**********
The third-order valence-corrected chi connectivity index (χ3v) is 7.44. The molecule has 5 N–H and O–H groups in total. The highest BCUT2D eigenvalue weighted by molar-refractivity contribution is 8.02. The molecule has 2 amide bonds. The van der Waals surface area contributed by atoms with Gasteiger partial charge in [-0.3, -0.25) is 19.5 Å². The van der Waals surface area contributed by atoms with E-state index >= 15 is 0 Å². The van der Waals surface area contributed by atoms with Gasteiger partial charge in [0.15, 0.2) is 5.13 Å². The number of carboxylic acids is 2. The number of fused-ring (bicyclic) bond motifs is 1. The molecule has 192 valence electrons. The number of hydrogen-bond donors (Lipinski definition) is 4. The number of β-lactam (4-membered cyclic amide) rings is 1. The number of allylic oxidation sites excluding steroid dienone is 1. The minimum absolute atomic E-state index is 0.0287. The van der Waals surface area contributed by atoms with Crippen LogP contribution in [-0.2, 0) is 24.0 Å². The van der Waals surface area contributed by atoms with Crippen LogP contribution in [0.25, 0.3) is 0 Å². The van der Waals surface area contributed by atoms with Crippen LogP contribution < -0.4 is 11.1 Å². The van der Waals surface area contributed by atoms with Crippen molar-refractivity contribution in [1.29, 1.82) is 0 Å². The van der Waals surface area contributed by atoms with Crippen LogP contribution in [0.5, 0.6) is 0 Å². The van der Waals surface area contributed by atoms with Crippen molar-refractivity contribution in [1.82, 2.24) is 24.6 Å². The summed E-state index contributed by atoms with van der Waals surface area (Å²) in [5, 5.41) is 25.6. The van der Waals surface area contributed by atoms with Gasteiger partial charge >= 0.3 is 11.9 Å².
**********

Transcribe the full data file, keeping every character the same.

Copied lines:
The third-order valence-corrected chi connectivity index (χ3v) is 7.44. The molecule has 5 N–H and O–H groups in total. The highest BCUT2D eigenvalue weighted by molar-refractivity contribution is 8.02. The molecule has 2 amide bonds. The van der Waals surface area contributed by atoms with Gasteiger partial charge in [-0.3, -0.25) is 19.5 Å². The van der Waals surface area contributed by atoms with E-state index >= 15 is 0 Å². The van der Waals surface area contributed by atoms with Gasteiger partial charge in [0.15, 0.2) is 5.13 Å². The number of carboxylic acids is 2. The number of fused-ring (bicyclic) bond motifs is 1. The molecule has 192 valence electrons. The number of hydrogen-bond donors (Lipinski definition) is 4. The number of β-lactam (4-membered cyclic amide) rings is 1. The number of allylic oxidation sites excluding steroid dienone is 1. The minimum absolute atomic E-state index is 0.0287. The van der Waals surface area contributed by atoms with Crippen LogP contribution in [-0.2, 0) is 24.0 Å². The van der Waals surface area contributed by atoms with Crippen LogP contribution in [0.25, 0.3) is 0 Å². The van der Waals surface area contributed by atoms with Crippen LogP contribution < -0.4 is 11.1 Å². The van der Waals surface area contributed by atoms with Crippen molar-refractivity contribution in [1.29, 1.82) is 0 Å². The van der Waals surface area contributed by atoms with Crippen LogP contribution in [0.5, 0.6) is 0 Å². The van der Waals surface area contributed by atoms with Crippen molar-refractivity contribution in [1.82, 2.24) is 24.6 Å². The summed E-state index contributed by atoms with van der Waals surface area (Å²) in [5, 5.41) is 25.6. The van der Waals surface area contributed by atoms with Gasteiger partial charge >= 0.3 is 11.9 Å².